Many years ago, I was doing some writing and consulting work for the Organization for Economic Cooperation and Development (OECD) and was introduced to the concept of innovation vouchers, which are small grants to new companies to help defray the cost of innovation-related advances, such as getting a patent, developing a prototype, or tackling a new market. This tool works very well—it not only helps the assisted firms, but it also helps local service providers who gain new business and new skills along the way. I’ve written about the power of innovation vouchers on numerous past occasions, and still remain surprised (and saddened) that we don’t embrace this useful tool here in the US. At present, only a few locales in the US use this tool. Examples include Connecticut, Minnesota, New Mexico, and Rhode Island.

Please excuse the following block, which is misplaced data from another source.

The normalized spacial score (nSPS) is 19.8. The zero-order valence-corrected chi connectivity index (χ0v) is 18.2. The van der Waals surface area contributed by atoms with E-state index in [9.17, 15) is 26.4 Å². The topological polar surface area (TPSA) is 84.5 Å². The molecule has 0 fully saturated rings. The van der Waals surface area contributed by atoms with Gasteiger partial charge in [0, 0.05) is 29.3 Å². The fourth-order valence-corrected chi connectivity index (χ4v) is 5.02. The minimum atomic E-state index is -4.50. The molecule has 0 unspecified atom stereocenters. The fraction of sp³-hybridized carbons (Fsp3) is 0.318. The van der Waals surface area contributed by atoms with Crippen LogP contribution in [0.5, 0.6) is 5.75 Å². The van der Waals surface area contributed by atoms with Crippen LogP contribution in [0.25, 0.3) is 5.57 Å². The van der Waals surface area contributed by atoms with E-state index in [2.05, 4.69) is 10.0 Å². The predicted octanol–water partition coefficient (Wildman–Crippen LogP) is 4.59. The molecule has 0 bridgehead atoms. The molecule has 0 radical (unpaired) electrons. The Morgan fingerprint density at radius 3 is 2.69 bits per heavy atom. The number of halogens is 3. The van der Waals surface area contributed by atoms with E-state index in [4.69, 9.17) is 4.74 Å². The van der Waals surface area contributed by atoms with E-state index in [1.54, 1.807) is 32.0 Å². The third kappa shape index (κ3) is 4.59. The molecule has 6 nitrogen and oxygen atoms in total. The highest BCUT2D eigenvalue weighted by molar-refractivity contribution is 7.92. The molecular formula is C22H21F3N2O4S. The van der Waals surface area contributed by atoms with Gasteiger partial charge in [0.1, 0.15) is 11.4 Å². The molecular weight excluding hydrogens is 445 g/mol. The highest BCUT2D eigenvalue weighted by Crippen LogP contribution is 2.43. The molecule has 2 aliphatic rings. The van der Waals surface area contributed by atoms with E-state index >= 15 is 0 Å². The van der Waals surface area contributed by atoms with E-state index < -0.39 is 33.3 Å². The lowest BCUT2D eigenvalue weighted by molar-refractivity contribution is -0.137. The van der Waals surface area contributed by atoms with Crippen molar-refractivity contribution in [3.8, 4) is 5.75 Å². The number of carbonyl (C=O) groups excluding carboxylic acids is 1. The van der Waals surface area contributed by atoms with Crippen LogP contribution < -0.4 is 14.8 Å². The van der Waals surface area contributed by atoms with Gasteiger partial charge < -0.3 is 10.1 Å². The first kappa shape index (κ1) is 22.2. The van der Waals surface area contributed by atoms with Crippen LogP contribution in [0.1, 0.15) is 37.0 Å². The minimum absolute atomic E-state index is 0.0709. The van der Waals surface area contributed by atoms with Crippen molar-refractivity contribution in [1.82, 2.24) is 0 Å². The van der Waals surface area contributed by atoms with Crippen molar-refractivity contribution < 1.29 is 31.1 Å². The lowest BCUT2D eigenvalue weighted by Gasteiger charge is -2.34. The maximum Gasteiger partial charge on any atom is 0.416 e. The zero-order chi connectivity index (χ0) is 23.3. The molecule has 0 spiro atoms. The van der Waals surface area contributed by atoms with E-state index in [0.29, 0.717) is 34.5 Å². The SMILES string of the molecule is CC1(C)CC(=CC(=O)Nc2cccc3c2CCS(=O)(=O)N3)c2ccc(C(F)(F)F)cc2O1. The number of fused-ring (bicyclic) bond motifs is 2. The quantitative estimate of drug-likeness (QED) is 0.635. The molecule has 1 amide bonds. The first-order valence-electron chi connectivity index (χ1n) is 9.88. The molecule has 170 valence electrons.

I’m glad that these states have seen the light, but they shouldn’t be alone. Innovation vouchers are a low cost tool that works. Don’t take my word for it—check out a new rigorous evaluation from the Netherlands which used randomized controlled trials to assess voucher program impacts on the performance of hundreds of firms over a 12 year period. We have had good evidence that vouchers work over the short term; these new results show important long-term impacts. When compared to a control group, the assisted firms were more likely to stay in business, to do significant R&D work, and to have slightly higher productivity rates. This is yet further evidence that these voucher tools work and that they need to be part of the toolbox for economic developers here in the US.